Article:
The ContentObject API (COAPI)

The core of Spectra and Object-Based Development is the ContentObject API (COAPI). This set of tags and services comprises the data access and application organization of Spectra. The COAPI tags reside in the /Program Files/Allaire/Spectra/Customtags/COAPI/ directory as well as the /Program Files/Allaire/Spectra/Customtags/tier0/ directory. The COPAI directory contains system-level tags such as ContentObject storage and retrieval and Process Logic Path instantiation. The tier0 directory contains the tags you are most likely to use, such as those used in the creation of ContentObject Types and ContentObjects, meta data services, security, and other services.

The COAPI is also the point of integration with external systems such as user databases, external databases, and legacy applications. All other Spectra systems and services are built atop the COPAI and use the tags and services it provides.

The Application  Applications are sets of resources available to your Spectra applications. The resources you define in an application are the Security Context, the Spectra Database (ContentObject Database), and the Logging Object:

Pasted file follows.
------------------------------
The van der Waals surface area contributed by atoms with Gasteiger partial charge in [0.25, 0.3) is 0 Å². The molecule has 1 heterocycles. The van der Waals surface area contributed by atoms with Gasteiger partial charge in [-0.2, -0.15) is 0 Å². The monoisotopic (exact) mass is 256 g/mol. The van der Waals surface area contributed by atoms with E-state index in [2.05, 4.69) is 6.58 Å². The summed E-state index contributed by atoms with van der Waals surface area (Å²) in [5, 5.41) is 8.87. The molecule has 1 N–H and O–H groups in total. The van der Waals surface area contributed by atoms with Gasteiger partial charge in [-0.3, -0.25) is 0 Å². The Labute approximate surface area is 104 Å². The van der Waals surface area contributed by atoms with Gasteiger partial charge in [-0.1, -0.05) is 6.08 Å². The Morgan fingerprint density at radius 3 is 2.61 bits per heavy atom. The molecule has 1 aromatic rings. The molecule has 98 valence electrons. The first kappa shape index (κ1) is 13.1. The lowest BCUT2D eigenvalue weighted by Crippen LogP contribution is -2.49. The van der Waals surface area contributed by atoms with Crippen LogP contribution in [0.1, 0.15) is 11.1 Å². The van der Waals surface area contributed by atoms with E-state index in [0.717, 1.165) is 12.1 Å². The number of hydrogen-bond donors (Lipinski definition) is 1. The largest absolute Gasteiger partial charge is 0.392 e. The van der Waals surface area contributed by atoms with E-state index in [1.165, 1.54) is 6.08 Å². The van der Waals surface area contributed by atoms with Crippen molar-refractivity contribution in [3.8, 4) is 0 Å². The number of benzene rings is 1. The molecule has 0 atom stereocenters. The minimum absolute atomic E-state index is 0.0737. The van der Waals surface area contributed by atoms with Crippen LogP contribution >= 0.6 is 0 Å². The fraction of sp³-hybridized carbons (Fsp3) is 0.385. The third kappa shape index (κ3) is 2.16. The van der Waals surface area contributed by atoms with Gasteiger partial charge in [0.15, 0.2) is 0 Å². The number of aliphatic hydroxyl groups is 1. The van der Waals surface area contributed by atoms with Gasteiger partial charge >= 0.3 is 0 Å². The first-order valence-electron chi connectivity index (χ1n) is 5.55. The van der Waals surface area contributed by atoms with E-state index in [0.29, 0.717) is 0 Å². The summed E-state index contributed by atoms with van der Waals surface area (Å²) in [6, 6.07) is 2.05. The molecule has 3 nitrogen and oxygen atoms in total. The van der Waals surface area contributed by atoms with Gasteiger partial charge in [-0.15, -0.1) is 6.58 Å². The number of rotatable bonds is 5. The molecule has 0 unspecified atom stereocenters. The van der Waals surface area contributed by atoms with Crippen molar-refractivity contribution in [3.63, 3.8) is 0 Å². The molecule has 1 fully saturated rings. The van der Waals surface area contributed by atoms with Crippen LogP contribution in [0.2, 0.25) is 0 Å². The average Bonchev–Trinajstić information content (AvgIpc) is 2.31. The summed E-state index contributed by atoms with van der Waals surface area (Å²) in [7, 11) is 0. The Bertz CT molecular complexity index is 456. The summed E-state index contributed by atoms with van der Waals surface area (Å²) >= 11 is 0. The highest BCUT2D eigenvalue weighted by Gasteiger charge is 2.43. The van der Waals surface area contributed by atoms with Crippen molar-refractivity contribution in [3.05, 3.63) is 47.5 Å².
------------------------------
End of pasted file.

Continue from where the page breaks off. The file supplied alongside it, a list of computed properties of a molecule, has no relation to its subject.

• The Security Context is the user databases, rules, and policies that form the basis of the security model for your application. This is covered in more detail in Chapter 16, "Using Spectra Security Options."

  • The ContentObject Database is where all your application data will reside, including ContentObject Types, Process Logic Paths, and Site Layout Model data. Spectra manages the data access for this database. You will create one for each of your applications, as described in Chapter 6, "Introduction to Spectra Programming."

  • The Logging Object defines what data from your application will be logged and where the log will reside. This is defined in the System Administration portion of the Webtop and is described in Chapter 17, "Site Reporting."